Elections: City clerks are the local elections official for their city. Some city clerks manage the election process which includes processing candidates, setting up polling places, recruiting poll workers and counting the ballots. Some city clerks process candidate nominations and ballot measures for their cities but consolidate their elections (fancy way of saying they contract with the county elections office to print the ballots, set up polling places, count the ballots, etc. since the county often runs an election at the same time as the city election). The city clerk must understand state and federal election and campaign finance regulations.
Public Records: The city clerk is traditionally the official keeper of city records which puts them on the front line for the city’s transparency initiatives. The city clerk must understand records management practices, understand his or her state and local record keeping regulations, and, perhaps most importantly, know and comply with state-specific public records or freedom of information laws.
City Council Support: Most city clerks serve as the secretary to the City Council, preparing City Council meeting agendas and materials, recording meeting minutes and maintaining the legislative history (ordinances, resolutions, etc.) of the City Council. In addition, while duties vary by state and locality, City Clerks may also…..
(*takes a deep breath*):
keep the municipal code up to date, manage council member appointments to city boards and commissions, coordinate public notices and advertising, provide notary services, manage the web site, are keepers of the city seal and the copyright of the seal, manage budget and personnel issues, implement new software, coordinate the production and broadcast of city council meeting, manage contracts, process city council mail, prepare certificates, proclamations and commendations, collect statements of economic interest from staff, committee members and council members, issue ABC licenses, gather insurance for massage businesses, issue business licenses, manage social media accounts, provide passport services, track ethics training for council members and commissioners, track harassment prevention training for council members and commissioners, run for office themselves (when an elected city clerk), issue marriage licenses, coordinate bids and bid openings, process claims against the city, issue dog licenses, accept subpoenas and summons, oversee the cemetery district, manage vital records, must have knowledge of open meeting rules, political reform acts, rules governing committee and commission appointments and a host of other laws and regulations specific to the “everything else” duties that fall under the specific City Clerk’s office and much, much, much, much more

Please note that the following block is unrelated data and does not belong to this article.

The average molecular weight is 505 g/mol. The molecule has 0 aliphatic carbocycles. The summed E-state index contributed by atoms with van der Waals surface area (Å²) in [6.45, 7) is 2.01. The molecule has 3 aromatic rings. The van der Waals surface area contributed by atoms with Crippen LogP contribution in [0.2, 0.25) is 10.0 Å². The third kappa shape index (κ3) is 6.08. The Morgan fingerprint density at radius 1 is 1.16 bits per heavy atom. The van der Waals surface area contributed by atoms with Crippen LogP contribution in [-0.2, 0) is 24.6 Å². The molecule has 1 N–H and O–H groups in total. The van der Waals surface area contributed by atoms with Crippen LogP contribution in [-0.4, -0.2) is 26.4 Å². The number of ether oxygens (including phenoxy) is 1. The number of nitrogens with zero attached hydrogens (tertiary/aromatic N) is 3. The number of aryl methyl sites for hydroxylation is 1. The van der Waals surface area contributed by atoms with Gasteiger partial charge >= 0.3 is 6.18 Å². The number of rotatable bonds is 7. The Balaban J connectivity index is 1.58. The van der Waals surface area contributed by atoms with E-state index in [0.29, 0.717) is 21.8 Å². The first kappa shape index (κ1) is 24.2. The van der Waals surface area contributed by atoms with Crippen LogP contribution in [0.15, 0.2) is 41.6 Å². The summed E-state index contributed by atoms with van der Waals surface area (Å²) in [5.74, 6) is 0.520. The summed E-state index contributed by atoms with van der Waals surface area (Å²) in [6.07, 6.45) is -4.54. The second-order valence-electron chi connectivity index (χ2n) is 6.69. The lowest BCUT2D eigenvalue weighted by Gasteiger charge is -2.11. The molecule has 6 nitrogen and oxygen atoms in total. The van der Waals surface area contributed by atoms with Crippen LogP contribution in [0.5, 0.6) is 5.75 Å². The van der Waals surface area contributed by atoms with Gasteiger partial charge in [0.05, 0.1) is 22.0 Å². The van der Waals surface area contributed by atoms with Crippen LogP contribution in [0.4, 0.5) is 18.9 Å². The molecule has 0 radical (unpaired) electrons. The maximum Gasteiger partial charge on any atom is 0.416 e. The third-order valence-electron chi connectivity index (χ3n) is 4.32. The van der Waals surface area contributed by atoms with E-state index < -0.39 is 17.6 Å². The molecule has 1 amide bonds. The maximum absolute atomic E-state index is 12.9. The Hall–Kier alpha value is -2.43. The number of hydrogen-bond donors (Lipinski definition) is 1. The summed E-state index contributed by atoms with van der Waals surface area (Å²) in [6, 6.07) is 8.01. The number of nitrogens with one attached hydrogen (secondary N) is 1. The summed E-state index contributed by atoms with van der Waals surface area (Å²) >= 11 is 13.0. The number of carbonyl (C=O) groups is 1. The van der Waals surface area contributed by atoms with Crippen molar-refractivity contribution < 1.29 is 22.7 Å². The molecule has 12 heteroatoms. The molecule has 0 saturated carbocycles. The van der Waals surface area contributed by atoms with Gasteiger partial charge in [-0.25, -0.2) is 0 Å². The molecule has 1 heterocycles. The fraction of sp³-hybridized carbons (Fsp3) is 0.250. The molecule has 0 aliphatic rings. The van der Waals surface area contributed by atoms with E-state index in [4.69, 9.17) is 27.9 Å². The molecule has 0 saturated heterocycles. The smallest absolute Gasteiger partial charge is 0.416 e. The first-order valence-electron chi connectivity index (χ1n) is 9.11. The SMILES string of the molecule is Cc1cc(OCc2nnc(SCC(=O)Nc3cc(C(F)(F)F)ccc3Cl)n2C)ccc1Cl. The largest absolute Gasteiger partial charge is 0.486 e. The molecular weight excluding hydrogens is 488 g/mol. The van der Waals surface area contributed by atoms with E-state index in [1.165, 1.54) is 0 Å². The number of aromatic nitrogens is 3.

In summary, don’t let the title fool you – the City Clerk plays a crucial role in government and the scope of the profession extends far beyond the “secretary” stereotype.
I would need a cross-country trip, not an elevator speech, to tell the whole story of the city clerk. Like most City Clerks, I am passionate about the profession. I can easily go into full wonk-mode and ramble about the duties and nuances of this or that regulation. I promise to only give my extended speech to a willing seatmate when the in-flight movie is something they’ve already seen, they’ve ran out of reading material, and they have no battery life in their iPad, laptop and phone.